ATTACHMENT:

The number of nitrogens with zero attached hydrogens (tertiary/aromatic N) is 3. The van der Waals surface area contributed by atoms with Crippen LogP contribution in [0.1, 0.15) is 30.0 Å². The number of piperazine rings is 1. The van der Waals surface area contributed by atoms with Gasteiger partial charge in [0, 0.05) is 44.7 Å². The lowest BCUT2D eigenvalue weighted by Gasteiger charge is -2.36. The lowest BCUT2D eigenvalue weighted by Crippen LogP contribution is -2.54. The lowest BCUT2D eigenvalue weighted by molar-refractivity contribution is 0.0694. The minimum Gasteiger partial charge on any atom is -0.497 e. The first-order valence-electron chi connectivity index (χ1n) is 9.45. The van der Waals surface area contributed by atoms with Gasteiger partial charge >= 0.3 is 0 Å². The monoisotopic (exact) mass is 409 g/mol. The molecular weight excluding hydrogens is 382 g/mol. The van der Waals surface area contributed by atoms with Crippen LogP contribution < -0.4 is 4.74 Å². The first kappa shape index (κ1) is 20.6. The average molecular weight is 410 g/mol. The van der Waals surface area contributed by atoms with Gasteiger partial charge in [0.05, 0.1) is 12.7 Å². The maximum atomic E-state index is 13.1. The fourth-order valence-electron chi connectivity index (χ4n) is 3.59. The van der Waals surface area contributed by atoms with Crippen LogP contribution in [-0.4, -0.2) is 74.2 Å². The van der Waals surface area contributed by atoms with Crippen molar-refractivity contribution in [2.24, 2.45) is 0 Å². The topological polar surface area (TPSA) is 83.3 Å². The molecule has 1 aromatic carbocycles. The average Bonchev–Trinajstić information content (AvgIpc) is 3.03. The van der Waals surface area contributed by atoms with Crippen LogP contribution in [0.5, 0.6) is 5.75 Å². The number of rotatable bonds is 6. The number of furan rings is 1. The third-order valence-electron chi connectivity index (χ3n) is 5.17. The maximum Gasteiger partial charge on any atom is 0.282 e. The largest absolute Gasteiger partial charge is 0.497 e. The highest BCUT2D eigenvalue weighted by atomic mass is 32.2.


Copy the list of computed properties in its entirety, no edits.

The number of nitrogens with zero attached hydrogens (tertiary/aromatic N) is 3. The van der Waals surface area contributed by atoms with Crippen LogP contribution in [0.1, 0.15) is 30.0 Å². The number of piperazine rings is 1. The van der Waals surface area contributed by atoms with Gasteiger partial charge in [0, 0.05) is 44.7 Å². The lowest BCUT2D eigenvalue weighted by Gasteiger charge is -2.36. The lowest BCUT2D eigenvalue weighted by Crippen LogP contribution is -2.54. The lowest BCUT2D eigenvalue weighted by molar-refractivity contribution is 0.0694. The minimum Gasteiger partial charge on any atom is -0.497 e. The first-order valence-electron chi connectivity index (χ1n) is 9.45. The van der Waals surface area contributed by atoms with Gasteiger partial charge >= 0.3 is 0 Å². The monoisotopic (exact) mass is 409 g/mol. The molecular weight excluding hydrogens is 382 g/mol. The van der Waals surface area contributed by atoms with Crippen LogP contribution < -0.4 is 4.74 Å². The first kappa shape index (κ1) is 20.6. The average molecular weight is 410 g/mol. The van der Waals surface area contributed by atoms with Gasteiger partial charge in [0.05, 0.1) is 12.7 Å². The maximum atomic E-state index is 13.1. The fourth-order valence-electron chi connectivity index (χ4n) is 3.59. The van der Waals surface area contributed by atoms with Crippen LogP contribution in [-0.4, -0.2) is 74.2 Å². The van der Waals surface area contributed by atoms with Crippen molar-refractivity contribution in [2.24, 2.45) is 0 Å². The topological polar surface area (TPSA) is 83.3 Å². The molecule has 1 aromatic carbocycles. The average Bonchev–Trinajstić information content (AvgIpc) is 3.03. The van der Waals surface area contributed by atoms with Crippen LogP contribution in [0.5, 0.6) is 5.75 Å². The number of rotatable bonds is 6. The number of furan rings is 1. The third-order valence-electron chi connectivity index (χ3n) is 5.17. The maximum Gasteiger partial charge on any atom is 0.282 e. The largest absolute Gasteiger partial charge is 0.497 e. The highest BCUT2D eigenvalue weighted by atomic mass is 32.2.